This GM would have a creature that makes a successful Will save against masochistic shadow be unaffected by the whole spell
The spell masochistic shadow has the entry Saving Throw: Will negates, then Reflex partial; see text. On Magic on Saving Throw on Negates says, "The spell has no effect on a subject that makes a successful saving throw."
While that see below in the spell's Saving Throw entry is potentially meaningful, this GM would err on the side of the spell's effect being negated by success on the initial Will saving throw. That is, that the definition of Negates in conjunction with the spell's description makes this GM believe that success on the initial saving throw prevents the entire spell from affecting the target.
That is, first the spell's description explains its initial effect:
You animate the target’s shadow with semi-living energies drawn from the Shadow Plane, instilling a maddening hunger for its owner’s life energy within it. If the target fails its Will save, it takes 1d4 points of Strength damage as a quasi-real shadow manifests in its space and attacks it. This shadow remains attached to the target and moves wherever the target moves.
A successful saving throw negates this effect. Then the spell's description continues, explaining its round-by-round effect:
At the start of each subsequent round, the target must succeed at a Reflex save or take 1d4 additional points of Strength damage; a successful save reduces the Strength damage to 1 point. If its Strength score is reduced to 0 by this spell’s effects, the target dies. If the target is in bright light, it gains a +2 bonus on Reflex saves against this spell. If the target is in darkness, it takes a –2 penalty on Reflex saves against this spell.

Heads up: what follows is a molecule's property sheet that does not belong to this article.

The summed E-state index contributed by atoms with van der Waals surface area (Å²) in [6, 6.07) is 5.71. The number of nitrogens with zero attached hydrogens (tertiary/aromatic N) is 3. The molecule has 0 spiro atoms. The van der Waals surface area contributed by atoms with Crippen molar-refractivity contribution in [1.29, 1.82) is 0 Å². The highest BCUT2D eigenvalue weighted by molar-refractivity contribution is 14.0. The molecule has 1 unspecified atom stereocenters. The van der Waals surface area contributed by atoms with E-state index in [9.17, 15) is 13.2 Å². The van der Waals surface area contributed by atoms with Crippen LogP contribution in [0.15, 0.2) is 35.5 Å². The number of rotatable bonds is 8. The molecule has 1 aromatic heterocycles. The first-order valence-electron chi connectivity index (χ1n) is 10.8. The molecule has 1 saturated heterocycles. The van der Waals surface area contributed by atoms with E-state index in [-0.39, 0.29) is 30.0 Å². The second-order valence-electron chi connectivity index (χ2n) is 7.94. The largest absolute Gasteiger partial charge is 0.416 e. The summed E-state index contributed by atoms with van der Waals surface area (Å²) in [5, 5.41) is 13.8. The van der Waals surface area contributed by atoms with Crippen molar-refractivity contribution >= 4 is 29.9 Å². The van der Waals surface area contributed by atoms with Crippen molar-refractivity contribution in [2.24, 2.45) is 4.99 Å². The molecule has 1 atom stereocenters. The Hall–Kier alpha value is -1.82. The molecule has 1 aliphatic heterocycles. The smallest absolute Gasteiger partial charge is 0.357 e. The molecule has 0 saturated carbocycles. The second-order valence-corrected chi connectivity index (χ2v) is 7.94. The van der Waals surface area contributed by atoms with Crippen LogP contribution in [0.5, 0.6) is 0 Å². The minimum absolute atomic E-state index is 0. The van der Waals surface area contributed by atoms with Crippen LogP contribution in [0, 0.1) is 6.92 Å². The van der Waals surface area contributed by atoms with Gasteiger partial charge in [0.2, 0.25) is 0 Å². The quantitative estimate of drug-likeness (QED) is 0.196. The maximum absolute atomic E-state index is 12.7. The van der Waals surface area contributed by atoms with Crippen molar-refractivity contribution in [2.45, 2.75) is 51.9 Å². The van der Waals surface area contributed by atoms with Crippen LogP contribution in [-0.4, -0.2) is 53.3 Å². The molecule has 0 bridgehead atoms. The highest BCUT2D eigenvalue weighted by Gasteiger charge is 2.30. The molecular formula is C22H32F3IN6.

(Emphases mine.) That word additional is important. If the subject was dealt no damage initially because it succeeded on the saving throw, presumably the subject also can't be dealt additional damage.
Many spells have flowery descriptions that explain what effects occur if the spell has its full effect. For example, the lesser geas spell says, "A lesser geas places a magical command on a creature to carry out some service or to refrain from some action or course of activity, as desired by you," mentioning nothing about the subject needing to fail a Will saving throw against the spell for that effect to occur. Similarly, the lightning bolt spell says, "You release a powerful stroke of electrical energy that deals 1d6 points of electricity damage per caster level (maximum 10d6) to each creature within its area," yet mentions nothing about this damage being halved on a successful Reflex saving throw. This GM believes that, like those spells, the masochistic shadow spell's flowery description illustrating what occurs if the subject fails the initial saving throw.
Although this reader agrees that relying on a spell's Saving Throw entry to manage a spell instead of writing a more complete description can lead to some misleading spell descriptions, the alternative—each spell describing exactly what happens on both a failed and a successful saving throw—would likely see spell descriptions both double in length and make the same statements repeatedly, and this reader thinks that's pretty much exactly what a spell's Saving Throw entry is trying to avoid.